I'll put my thought process here because those equations look pretty arbitrary.

From that example grid of values of f, you can see the sum is 1*(n^{2} - (n-1)^{2)} + 2 * ((n-1)^{2} - (n-2)^{2)} + ... when you expand that out you get the sum of the first n squares. Which is the formula in summin (that Google lead me to).

For g, you can produce a chart of its value by taking an nxn square of n's, then subtracting the area of each square smaller than that. e.g. n*n*n - (n - 1)^{2} - (n - 2)^{2} -... which is the same as n*n*n - summin (n-1)

sumsum could be just the sum of the other two functions, but that's too simple. if you math it out, you get n*n*n + n*n. Much better.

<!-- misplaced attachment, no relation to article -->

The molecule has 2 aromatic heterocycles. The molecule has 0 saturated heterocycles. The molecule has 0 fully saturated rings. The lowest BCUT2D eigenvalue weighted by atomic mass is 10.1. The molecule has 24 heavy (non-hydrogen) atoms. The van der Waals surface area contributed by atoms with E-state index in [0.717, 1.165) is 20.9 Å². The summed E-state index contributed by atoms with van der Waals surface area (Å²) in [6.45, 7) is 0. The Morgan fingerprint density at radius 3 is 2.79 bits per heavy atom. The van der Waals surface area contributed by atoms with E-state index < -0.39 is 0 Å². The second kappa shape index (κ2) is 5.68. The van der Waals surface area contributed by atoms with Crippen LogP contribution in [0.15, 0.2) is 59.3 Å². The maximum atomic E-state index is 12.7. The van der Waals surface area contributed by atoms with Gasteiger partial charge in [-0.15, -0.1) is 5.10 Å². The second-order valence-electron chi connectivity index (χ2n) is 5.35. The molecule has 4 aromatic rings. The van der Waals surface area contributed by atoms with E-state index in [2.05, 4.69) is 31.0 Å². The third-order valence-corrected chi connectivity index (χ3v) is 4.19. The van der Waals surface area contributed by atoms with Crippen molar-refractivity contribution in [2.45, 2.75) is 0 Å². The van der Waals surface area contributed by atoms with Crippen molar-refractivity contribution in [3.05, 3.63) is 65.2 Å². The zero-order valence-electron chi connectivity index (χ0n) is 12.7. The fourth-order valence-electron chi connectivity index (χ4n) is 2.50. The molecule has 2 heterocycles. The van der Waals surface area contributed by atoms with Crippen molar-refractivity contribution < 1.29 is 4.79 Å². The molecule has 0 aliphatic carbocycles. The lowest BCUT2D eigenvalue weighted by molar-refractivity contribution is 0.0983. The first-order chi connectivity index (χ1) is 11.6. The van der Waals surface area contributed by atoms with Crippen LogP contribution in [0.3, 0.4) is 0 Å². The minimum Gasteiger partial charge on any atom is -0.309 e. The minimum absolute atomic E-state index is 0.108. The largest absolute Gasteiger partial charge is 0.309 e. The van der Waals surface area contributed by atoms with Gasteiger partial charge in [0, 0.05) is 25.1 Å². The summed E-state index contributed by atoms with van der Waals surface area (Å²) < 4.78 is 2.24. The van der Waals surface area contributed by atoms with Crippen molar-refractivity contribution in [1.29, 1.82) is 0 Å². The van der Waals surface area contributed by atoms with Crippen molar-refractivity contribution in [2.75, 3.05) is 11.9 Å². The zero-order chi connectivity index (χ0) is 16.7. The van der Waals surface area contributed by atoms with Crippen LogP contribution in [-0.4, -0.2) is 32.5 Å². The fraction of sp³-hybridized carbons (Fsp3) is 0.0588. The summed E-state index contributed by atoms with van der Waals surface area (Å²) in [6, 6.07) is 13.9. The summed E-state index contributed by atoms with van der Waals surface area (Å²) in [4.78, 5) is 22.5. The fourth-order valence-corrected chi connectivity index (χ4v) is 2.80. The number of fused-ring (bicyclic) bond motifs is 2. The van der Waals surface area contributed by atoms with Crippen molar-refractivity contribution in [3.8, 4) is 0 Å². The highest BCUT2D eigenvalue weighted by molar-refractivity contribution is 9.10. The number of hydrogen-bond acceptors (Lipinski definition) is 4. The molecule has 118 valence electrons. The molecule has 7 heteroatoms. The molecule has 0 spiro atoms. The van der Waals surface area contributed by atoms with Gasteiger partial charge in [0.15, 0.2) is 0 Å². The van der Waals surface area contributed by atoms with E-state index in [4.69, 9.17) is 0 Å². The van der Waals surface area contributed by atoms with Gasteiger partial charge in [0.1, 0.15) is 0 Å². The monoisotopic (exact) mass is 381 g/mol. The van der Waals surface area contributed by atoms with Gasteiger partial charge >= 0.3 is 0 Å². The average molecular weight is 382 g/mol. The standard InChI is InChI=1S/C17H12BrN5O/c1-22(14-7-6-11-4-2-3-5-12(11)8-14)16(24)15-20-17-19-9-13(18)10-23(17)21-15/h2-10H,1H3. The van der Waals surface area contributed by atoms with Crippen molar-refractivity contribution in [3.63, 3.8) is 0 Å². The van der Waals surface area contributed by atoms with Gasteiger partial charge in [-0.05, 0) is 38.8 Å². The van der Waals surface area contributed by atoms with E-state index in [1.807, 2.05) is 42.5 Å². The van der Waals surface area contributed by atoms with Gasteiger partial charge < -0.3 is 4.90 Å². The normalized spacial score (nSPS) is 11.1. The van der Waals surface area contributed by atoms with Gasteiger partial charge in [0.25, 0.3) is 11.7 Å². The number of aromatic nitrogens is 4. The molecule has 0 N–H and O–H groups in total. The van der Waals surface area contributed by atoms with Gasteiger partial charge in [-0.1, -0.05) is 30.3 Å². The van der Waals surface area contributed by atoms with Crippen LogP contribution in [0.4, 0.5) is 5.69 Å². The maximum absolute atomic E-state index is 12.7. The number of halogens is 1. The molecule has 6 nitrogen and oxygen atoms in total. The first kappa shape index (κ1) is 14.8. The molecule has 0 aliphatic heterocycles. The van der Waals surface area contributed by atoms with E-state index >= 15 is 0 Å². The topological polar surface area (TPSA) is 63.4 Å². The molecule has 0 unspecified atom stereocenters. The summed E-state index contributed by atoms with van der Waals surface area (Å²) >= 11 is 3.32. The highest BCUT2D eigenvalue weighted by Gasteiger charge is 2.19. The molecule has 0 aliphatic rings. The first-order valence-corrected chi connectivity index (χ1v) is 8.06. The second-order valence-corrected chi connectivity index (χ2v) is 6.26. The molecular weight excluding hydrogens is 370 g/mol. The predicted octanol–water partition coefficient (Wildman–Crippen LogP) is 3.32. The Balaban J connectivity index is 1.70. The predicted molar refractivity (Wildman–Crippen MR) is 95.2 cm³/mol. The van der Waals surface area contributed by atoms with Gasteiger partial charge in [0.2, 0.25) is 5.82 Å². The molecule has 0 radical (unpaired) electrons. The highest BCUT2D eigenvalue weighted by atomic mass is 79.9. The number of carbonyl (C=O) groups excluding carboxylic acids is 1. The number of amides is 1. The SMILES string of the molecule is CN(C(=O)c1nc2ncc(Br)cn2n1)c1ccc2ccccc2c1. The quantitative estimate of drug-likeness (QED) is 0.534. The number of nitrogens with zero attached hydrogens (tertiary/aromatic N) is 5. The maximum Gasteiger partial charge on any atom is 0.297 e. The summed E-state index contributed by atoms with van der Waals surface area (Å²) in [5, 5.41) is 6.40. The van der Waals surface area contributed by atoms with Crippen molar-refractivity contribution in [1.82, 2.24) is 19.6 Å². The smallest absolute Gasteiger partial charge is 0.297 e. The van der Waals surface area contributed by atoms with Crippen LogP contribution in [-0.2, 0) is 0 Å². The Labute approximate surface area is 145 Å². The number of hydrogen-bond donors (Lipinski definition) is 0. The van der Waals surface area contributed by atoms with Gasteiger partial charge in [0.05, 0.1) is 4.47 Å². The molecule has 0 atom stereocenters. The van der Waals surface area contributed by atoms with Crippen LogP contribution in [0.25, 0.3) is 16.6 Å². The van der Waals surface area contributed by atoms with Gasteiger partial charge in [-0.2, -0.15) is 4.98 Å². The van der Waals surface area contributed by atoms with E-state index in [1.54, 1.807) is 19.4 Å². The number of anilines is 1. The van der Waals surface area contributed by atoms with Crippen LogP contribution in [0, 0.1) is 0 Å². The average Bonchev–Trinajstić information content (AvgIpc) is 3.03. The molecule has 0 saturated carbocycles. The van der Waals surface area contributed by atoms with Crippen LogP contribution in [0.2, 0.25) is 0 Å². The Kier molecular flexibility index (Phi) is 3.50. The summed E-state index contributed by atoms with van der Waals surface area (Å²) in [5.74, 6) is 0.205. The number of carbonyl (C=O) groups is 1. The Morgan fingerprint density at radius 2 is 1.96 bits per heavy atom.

## re: Daily Challenge #112 - Functions of Integers on the Cartesian Plane VIEW POST

FULL DISCUSSIONNo loops required!

I'll put my thought process here because those equations look pretty arbitrary.

From that example grid of values of f, you can see the sum is 1*(n

^{2}- (n-1)^{2)}+ 2 * ((n-1)^{2}- (n-2)^{2)}+ ... when you expand that out you get the sum of the first n squares. Which is the formula in`summin`

(that Google lead me to).For g, you can produce a chart of its value by taking an nxn square of n's, then subtracting the area of each square smaller than that. e.g. n*n*n - (n - 1)

^{2}- (n - 2)^{2}-... which is the same as n*n*n - summin (n-1)sumsum could be just the sum of the other two functions, but that's too simple. if you math it out, you get n*n*n + n*n. Much better.